Dwelled too much on lists of the "satiric" type that, in my experience, thinks that shallow, glib portrayals of God say a lot about God rather than the author. . .
Vampires came up a lot -- including the Buffy type of demonic posssession of corpses, which was not, in a panelist's eyes, developed enough, and which, I pointed out, was also the Chinese view. (Chinese vampires also must travel in straight lines and hop, which were the only other things we knew of them.) One panelist observed that you have to watch what you choose because of its implications. Whether they are repelled by crucifixes or by any holy symbol. (Though he really put his foot in it. He called the first accepting the implications of fundamentalist Christianity. As if the fundamentalists were not, on the whole, almost as repelled as the vampire.) But, yeah, introducing any form of religious being has heavy implications.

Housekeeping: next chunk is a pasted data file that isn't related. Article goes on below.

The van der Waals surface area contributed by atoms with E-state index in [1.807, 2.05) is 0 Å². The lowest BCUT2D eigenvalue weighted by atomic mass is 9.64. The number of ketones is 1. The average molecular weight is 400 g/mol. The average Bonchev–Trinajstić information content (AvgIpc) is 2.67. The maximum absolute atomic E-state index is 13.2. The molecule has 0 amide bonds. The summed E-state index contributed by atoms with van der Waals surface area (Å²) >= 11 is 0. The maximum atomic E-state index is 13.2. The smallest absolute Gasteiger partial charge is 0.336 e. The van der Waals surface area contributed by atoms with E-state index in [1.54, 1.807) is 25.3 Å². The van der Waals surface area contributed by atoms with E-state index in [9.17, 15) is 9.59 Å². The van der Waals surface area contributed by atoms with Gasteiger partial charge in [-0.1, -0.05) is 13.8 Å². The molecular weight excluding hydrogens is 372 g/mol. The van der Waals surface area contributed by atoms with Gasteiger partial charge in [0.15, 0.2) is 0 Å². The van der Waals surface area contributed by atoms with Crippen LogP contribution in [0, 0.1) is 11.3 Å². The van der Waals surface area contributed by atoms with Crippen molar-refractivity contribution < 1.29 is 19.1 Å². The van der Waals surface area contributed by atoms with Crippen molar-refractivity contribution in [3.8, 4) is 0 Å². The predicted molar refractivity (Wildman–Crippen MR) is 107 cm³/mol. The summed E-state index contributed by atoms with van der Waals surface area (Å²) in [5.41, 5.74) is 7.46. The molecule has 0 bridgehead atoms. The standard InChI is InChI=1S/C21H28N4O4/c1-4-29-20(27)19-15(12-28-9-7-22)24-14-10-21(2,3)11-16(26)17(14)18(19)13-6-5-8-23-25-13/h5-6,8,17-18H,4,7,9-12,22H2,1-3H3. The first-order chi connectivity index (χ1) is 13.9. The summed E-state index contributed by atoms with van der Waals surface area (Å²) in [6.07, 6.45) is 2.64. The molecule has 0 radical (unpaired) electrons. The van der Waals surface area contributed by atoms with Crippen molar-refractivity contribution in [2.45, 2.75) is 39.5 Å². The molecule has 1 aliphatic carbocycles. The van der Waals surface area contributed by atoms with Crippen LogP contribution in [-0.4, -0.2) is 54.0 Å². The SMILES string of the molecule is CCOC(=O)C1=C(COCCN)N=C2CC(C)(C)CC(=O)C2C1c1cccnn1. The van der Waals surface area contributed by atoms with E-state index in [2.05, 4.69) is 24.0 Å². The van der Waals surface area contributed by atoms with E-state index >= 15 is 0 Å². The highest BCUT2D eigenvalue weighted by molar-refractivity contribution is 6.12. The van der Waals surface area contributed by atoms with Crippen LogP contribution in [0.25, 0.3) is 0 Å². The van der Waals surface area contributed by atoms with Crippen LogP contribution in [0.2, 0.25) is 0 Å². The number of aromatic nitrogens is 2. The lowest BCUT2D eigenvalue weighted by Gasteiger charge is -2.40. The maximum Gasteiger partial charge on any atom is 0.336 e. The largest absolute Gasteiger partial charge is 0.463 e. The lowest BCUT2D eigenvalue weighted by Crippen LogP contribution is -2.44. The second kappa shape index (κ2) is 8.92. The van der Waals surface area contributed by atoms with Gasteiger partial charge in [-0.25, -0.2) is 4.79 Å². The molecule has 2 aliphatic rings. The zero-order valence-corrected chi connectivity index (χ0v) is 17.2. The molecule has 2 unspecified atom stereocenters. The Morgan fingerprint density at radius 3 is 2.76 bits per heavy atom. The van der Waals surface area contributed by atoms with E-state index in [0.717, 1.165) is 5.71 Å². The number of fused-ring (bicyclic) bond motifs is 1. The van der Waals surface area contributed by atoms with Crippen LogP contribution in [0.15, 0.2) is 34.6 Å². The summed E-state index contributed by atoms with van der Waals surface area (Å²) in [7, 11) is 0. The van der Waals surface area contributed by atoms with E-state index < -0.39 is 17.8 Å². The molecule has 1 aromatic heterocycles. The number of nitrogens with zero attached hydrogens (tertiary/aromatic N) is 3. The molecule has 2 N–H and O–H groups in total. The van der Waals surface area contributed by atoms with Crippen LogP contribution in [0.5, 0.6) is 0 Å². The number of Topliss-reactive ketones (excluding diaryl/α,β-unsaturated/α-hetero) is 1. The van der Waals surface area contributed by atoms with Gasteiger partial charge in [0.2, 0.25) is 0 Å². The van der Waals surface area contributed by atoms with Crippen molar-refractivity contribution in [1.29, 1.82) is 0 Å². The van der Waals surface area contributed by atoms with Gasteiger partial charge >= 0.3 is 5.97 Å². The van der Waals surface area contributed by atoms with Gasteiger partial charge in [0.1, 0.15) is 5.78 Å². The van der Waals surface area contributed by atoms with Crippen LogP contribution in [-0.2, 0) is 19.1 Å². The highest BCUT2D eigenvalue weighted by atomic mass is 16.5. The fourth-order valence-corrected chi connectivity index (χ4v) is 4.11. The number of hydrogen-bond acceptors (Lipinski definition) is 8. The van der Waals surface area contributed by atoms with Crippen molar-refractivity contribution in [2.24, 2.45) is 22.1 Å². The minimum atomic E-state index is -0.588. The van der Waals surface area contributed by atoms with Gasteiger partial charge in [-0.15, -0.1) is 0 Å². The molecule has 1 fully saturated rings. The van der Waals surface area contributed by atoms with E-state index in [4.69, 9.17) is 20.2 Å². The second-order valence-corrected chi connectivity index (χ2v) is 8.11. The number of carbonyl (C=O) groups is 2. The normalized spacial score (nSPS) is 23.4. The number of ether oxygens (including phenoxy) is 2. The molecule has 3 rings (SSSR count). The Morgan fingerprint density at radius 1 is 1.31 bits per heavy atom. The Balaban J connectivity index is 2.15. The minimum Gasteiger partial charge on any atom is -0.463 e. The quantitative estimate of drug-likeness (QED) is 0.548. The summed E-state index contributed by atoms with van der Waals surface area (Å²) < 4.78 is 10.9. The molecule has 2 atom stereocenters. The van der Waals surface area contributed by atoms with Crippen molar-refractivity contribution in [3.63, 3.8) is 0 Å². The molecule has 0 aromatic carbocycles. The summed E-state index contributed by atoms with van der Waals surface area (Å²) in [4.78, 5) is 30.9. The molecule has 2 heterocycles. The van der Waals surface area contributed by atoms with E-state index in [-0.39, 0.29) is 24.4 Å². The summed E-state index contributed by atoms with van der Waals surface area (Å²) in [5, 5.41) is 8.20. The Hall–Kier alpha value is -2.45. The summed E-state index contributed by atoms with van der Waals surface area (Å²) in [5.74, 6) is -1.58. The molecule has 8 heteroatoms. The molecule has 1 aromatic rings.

One audience member wanted to talk about expressing an ineffable God. Alas, no panelist pointed out the obvious, that it is logically impossible, but that you can, sometimes, imply it. But that's an excellent way to show off the depths of your shallowness.
never hit on the sort I like reading best. Like Miserere by Theresa Frohock or L. Jagi Lamplighter's Prospero's Daughter trilogy. (Or, of course, my own Diabolical Bargain. O:)